September is Thyroid Cancer Awareness Important, surgery isn’t always necessary for treating thyroid cancer. In fact: as many as one in three people have thyroid cancer and do not die from it, rather, with it.
In recent years, innovative methods in thyroid cancer management have drastically changed the field, and potentially the future of cancer treatments overall. A thought-provoking revelation comes from a discussion held at the World Congress on Thyroid Cancer in London, where a paradigm-shifting concept was discussed by two highly respected figures in the field.
Dr. Akira Miyauchi of Kuma Hospital in Kobe, Japan, and Dr. Michael Tuttle from Sloan Kettering Cancer Center, New York, unveiled a practice that goes against traditional medical protocol: favoring active surveillance over immediate surgery in managing papillary thyroid cancer. The method has been utilized at Kuma Hospital for 30 years, and in this time, not one patient has died from this type of cancer. This groundbreaking revelation was discussed in a live interview hosted by Philip James of the Doctor Thyroid podcast.
According to Dr. Miyauchi, the original proposal for this trial of active surveillance was approved and initiated in 1993. It is based on the principle that early intervention is not always critical. Instead, the method favors regular monitoring of the patient’s condition to identify any changes in the cancer’s progression.
“The most important thing might be the unclosing safety of the active surveillance. Compared to immediate surgery, the instances of unfavorable events such as vocal cord paralysis, hypoparathyroidisms, or patients with surgical scars, patients taking Levothyroxine – these instances are significantly smaller in active surveillance” explained Dr. Miyauchi.
The focus of active surveillance is not to disregard treatment but to delay intervention until necessary, allowing for better management of the disease. This, in turn, reduces the risk of complications often associated with early and possibly unnecessary surgery.
However, surveillance does not mean the absence of treatment. Many patients are proactive in their health management, adopting healthier lifestyles, engaging in physical activities, and sometimes utilizing alternative treatments. The goal remains the same: to halt or slow the progression of the cancer.
Dr. Tuttle reiterated that the outcomes and survival rates between early and delayed intervention are largely the same. Importantly, patients who do show a small increase in the size of the cancer or the appearance of small lymph nodes in the neck can still be efficiently treated with delayed surgery. This does not compromise their chance of a full recovery or increase their risk of recurrence or distant metastasis.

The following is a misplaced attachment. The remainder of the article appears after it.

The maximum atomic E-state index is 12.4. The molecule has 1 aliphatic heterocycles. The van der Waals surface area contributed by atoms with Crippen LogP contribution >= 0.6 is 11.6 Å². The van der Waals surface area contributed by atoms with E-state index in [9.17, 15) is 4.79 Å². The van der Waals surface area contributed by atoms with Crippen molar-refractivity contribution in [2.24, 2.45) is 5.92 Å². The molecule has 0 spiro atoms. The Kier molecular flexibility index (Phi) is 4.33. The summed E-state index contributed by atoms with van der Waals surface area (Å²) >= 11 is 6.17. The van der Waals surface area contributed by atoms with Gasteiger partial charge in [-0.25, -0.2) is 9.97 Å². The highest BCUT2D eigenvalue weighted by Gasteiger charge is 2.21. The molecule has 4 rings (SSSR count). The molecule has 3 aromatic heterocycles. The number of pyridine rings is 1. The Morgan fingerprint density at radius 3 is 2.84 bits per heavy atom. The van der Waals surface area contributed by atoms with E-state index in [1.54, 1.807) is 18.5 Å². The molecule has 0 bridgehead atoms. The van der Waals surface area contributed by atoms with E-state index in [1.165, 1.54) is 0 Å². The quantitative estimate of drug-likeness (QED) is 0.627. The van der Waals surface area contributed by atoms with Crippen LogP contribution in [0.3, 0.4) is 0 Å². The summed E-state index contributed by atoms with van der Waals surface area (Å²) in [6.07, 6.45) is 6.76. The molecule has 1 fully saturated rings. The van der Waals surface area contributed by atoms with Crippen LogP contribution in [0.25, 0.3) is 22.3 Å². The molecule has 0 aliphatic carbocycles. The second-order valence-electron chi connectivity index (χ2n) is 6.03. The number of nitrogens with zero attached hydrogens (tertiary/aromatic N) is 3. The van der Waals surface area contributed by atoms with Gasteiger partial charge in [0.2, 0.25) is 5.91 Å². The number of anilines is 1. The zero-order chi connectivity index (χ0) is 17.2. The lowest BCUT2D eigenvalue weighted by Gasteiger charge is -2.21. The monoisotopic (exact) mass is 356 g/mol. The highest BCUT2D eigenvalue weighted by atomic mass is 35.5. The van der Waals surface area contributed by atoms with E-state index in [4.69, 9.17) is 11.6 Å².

In the U.S., where active surveillance has been practiced for around 12 years, Dr. Tuttle’s experience with patients who have needed to switch to surgery has been largely positive. Most were grateful for having been able to keep their thyroid for as long as they did, and many even reported feeling healthier due to the lifestyle changes they had implemented.
“Having seen a few now that are on the other side of that, I can tell you for most people they weren’t upset they weren’t sad that we had to do something but they felt like they’d given it their best” Dr. Tuttle explained.
This approach might, however, require a change in doctors’ attitudes as well. It’s not only about informing patients about their cancer but also managing their anxiety and uncertainty about the ‘wait and see’ strategy. The physicians’ warm-heartedness, their reassuring demeanor, and the trust they establish with their patients are crucial factors that may significantly affect patients’ psychological well-being.
The shift from immediate surgical intervention to active surveillance represents a revolutionary approach to managing thyroid cancer. The results from the Kuma Hospital trial are prompting the medical community to rethink its strategies and consider adopting this new method more broadly. Although active surveillance might not be the right choice for all patients, it presents an alternative and safe option for those with papillary thyroid cancer, potentially improving both their physical and psychological quality of life.
About Philip James
In 2013, his laryngeal nerve was severed, shoulder nerve damaged, parathyroids ruined, and residual cancer left behind — all for a 1 cm thyroid nodule.
Later, a vocal cord implant was inserted to help him speak.
The word he uses to describe his work as patient advocate is, ‘tonglen’. Or, using his pain and hardship to help others.
Content on the RFAMD and Doctor Thyroid with Philip James websites and podcasts is for informational purposes only and not a substitute for professional medical advice. See our full Legal Disclaimer for details.